June, 2009

Larry Osterman's WebLog

Confessions of an Old Fogey
  • Larry Osterman's WebLog

    Thinking about Last Checkin Chicken

    • 8 Comments

    Raymond Chen’s post today started me thinking about “Last Check-in Chicken” again.  Back in the says when we were close to shipping Windows Vista, I wrote about ”Last Check-in Chicken”.  What I didn’t mention was who ultimately won the game for Windows Vista.

    It turns out that the very last change to Windows Vista was actually made by one of the developers on the sound team.

     

    When you reach the last few days of a project, the bar for taking changes is insanely high – the teams which approve changes to the product get increasingly more conservative about taking changes – every change taken is an opportunity for regression and resets some amount of the testing which has gone before.  So the number of bugs that are accepted towards the end of a product gets smaller and smaller. You can think of the ability to take bugs as a series of ever increasingly high barriers – it starts fairly low – just about any bug fix will be accepted into the tree.  This is the normal state during most of product development.  As time goes on and the team gets closer to shipping, the bug bar gets raised and the bugs that are considered are only those that are going to affect customers directly (as opposed to those bugs found during testing won’t necessarily be encountered by customers).  Then the bar gets raised again (and again, and again) until eventually it gets to the point where the only bugs that are accepted are “recall class” bugs[1].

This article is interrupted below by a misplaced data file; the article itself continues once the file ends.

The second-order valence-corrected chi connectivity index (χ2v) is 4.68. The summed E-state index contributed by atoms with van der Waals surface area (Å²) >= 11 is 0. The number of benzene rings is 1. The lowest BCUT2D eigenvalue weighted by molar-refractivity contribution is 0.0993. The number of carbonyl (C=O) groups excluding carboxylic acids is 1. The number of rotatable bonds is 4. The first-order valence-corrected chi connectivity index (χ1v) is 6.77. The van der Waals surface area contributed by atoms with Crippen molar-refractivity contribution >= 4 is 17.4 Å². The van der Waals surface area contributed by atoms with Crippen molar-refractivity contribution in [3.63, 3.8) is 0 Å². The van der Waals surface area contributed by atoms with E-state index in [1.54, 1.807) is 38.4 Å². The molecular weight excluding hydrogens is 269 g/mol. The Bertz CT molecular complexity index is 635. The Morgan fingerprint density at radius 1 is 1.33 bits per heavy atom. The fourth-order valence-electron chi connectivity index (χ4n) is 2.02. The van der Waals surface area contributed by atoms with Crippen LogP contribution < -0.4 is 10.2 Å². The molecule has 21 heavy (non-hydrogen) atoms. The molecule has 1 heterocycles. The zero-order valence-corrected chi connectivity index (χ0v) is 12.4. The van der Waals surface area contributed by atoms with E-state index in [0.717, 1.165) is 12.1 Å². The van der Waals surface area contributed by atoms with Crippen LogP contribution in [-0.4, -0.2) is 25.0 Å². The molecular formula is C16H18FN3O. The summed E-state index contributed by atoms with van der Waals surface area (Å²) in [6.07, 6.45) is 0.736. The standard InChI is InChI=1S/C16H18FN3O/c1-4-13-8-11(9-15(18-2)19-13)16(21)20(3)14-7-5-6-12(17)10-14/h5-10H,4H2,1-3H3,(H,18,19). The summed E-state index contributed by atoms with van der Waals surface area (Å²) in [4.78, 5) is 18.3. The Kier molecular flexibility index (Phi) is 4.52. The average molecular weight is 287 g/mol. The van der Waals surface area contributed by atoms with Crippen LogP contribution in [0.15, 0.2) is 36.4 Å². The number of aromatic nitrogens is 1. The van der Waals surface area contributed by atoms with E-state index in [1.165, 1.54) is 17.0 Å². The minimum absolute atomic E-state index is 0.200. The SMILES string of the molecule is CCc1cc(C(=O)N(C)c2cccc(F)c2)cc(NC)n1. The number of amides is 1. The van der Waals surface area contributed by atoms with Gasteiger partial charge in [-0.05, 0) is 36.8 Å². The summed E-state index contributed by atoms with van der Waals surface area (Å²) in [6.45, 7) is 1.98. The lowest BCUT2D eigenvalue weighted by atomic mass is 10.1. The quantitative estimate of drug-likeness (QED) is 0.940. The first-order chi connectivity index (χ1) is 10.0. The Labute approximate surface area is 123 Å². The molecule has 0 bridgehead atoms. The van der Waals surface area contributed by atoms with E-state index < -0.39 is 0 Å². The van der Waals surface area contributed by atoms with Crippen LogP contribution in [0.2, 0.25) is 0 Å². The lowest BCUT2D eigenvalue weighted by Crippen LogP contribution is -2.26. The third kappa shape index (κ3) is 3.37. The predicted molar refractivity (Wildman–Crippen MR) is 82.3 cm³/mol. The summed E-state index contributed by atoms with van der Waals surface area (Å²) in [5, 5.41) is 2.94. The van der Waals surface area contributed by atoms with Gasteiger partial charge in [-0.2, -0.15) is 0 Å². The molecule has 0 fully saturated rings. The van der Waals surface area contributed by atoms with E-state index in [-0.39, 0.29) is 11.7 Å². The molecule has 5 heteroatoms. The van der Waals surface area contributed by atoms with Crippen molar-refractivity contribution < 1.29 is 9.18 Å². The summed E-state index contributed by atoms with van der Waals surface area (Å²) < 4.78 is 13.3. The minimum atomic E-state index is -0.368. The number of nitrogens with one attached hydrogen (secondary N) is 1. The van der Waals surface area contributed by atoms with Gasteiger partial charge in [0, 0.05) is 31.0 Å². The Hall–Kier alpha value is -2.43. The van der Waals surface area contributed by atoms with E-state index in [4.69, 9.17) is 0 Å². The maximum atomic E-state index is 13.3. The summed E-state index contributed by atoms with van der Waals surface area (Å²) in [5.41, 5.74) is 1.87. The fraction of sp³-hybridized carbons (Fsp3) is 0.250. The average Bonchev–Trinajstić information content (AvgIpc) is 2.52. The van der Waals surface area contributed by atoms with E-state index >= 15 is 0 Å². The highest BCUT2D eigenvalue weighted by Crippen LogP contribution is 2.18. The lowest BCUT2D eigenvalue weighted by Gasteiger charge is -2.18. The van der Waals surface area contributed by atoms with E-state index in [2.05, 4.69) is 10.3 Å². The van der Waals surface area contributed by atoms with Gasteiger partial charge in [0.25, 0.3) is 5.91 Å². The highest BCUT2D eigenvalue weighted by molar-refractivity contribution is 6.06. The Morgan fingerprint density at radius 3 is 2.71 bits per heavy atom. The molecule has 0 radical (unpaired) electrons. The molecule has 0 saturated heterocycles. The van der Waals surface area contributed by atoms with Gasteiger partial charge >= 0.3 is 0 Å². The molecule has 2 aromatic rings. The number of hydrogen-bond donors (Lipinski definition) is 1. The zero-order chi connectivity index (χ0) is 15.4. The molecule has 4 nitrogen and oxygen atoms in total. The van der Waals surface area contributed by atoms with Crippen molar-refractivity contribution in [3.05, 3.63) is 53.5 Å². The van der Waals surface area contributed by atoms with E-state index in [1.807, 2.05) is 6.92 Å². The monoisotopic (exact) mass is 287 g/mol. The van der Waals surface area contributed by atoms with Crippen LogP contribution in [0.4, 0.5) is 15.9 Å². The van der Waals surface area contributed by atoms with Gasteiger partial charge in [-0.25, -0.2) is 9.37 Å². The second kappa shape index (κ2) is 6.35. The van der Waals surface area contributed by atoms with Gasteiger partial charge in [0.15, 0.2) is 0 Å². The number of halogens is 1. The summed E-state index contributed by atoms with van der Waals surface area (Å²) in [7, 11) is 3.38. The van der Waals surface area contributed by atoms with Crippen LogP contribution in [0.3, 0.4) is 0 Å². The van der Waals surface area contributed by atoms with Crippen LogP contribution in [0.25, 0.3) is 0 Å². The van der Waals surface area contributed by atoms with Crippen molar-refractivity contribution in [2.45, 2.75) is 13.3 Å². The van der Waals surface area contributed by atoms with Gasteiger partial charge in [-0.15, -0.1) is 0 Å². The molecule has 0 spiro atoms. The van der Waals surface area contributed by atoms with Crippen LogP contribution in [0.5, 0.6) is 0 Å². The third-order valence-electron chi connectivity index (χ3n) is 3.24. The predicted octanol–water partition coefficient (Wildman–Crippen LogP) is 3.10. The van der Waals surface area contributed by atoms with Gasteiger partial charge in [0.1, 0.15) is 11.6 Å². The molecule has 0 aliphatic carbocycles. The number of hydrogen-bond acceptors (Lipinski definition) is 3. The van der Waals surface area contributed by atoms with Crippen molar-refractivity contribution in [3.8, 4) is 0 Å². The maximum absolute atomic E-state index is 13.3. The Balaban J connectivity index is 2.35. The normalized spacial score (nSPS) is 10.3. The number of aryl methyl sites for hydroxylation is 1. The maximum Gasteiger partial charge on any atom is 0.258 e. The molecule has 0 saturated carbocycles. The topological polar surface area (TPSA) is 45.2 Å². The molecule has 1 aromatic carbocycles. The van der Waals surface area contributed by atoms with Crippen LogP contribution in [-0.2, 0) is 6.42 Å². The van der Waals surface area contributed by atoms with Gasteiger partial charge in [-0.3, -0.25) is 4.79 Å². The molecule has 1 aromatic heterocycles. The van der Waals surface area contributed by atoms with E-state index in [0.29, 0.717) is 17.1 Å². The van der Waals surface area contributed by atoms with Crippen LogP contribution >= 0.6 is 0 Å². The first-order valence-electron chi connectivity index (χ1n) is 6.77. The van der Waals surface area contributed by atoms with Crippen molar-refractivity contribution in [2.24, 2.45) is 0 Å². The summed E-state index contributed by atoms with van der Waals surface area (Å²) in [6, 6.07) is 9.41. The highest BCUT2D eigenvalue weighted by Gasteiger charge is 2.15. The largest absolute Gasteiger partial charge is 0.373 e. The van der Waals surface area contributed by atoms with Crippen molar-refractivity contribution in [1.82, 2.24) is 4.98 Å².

The idea behind a “recall class bug” is that it’s is a bug that is so bad that we’d be willing to call the manufacturer and pull the product off the assembly line (at a cost of millions of dollars) to fix.  These are the worst-of-the-worst bugs, and typically involve major scenarios not working.   When the bug bar is at “recall class only”, there are typically only two or three bugs that are considered each day across all of Windows and even then most of the bugs brought up to the triage team aren’t accepted.

    At some point the bug bar gets beyond even “recall class only” – this is when you’re REALLY close to being done (typically the last two or three days of a product).  Normally builds of the product are done daily because there are one or two “recall class” bugs still being accepted.  But eventually all those bugs are fixed and the build team stops doing daily builds because there have been no changes since the previous build.  The test team is hard at work doing it’s final sign-off of the bits and everybody is on tenterhooks waiting for the final build to come out.  When you’re at this stage of the product, every once in a while a change comes in that would be really nice to have because it fixes a critical issue with an important scenario, but it’s just just not important enough to justify cracking open the bits to take the change.  Raymond calls these type of changes “Remora Check-ins”.   The idea is that if another bug was discovered during the final testing phase that forced us to rebuild the system, we would take these “Remora Check-ins” along for the ride.